“You should not scare your father so!” Devaj said by way of greeting. His voice seemed to echo strangely in the sanctum. Perhaps it was only the atmosphere of this place that made her think he sounded far away.
Paraieta smiled at him. “I have been scaring you for thousands of years,” she replied. “Why stop now?”
He laughed jovially and clapped her shoulder with one heavy hand. It was only then that Paraieta had the presence of mind to wonder how he had arrived at the Temple.
“Papa,” she said, a note of reprimand sneaking into her tone. “How did you get here? It is forbidden for those not inducted into the Conclave.”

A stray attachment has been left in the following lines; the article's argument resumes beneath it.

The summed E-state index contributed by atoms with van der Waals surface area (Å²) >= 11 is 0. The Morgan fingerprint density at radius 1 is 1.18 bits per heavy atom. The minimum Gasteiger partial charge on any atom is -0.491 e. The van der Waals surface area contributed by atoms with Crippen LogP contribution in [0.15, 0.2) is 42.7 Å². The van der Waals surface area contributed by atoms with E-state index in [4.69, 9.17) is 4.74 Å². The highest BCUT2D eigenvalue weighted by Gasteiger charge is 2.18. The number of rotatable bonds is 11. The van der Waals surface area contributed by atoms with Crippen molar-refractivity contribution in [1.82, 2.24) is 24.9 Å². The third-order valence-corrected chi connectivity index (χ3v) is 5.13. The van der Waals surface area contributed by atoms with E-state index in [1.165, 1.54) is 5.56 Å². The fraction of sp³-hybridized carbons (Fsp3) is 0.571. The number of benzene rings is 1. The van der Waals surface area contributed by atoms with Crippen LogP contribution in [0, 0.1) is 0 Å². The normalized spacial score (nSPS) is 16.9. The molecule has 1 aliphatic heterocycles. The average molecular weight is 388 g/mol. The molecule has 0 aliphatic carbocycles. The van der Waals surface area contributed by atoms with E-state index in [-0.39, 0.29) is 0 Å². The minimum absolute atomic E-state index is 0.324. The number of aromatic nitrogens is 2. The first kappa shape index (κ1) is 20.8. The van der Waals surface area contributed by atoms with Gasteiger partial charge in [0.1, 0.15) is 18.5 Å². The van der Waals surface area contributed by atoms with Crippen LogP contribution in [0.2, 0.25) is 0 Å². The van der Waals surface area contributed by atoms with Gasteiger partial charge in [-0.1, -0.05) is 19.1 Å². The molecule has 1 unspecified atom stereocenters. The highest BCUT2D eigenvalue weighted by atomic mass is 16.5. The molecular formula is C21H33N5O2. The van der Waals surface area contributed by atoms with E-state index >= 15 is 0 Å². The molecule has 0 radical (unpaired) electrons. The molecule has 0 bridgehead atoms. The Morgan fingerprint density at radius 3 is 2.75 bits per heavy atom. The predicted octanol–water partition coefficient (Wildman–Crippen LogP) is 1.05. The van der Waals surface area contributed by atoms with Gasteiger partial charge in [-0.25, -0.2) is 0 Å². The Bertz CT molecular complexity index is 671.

He flapped a hand dismissively. “Forbidden, yes, but not if you get permission from one of the High Priests. Ishanah owed me a favor from… I forget how long ago. She let me come to find you, but I had to promise to behave myself.”
Paraieta shook her head. “I should not be surprised, I suppose. You always did have a way with the priestesses.”
Devaj looked as though he might dispute her remark, but he thought better of it and shrugged. “It is a gift.”
“Indeed. Don’t tell me what the favor was for. I don’t want to know.” Paraieta got slowly to her feet, giving her eyesight and balance time to re-orient to the physical plane. Devaj watched her with no small amount of concern, then rose from his crouch. He stood almost a full head shorter than his only daughter, and so had to look up to give her the look of fatherly disapproval he currently wore. It somewhat ruined the effect.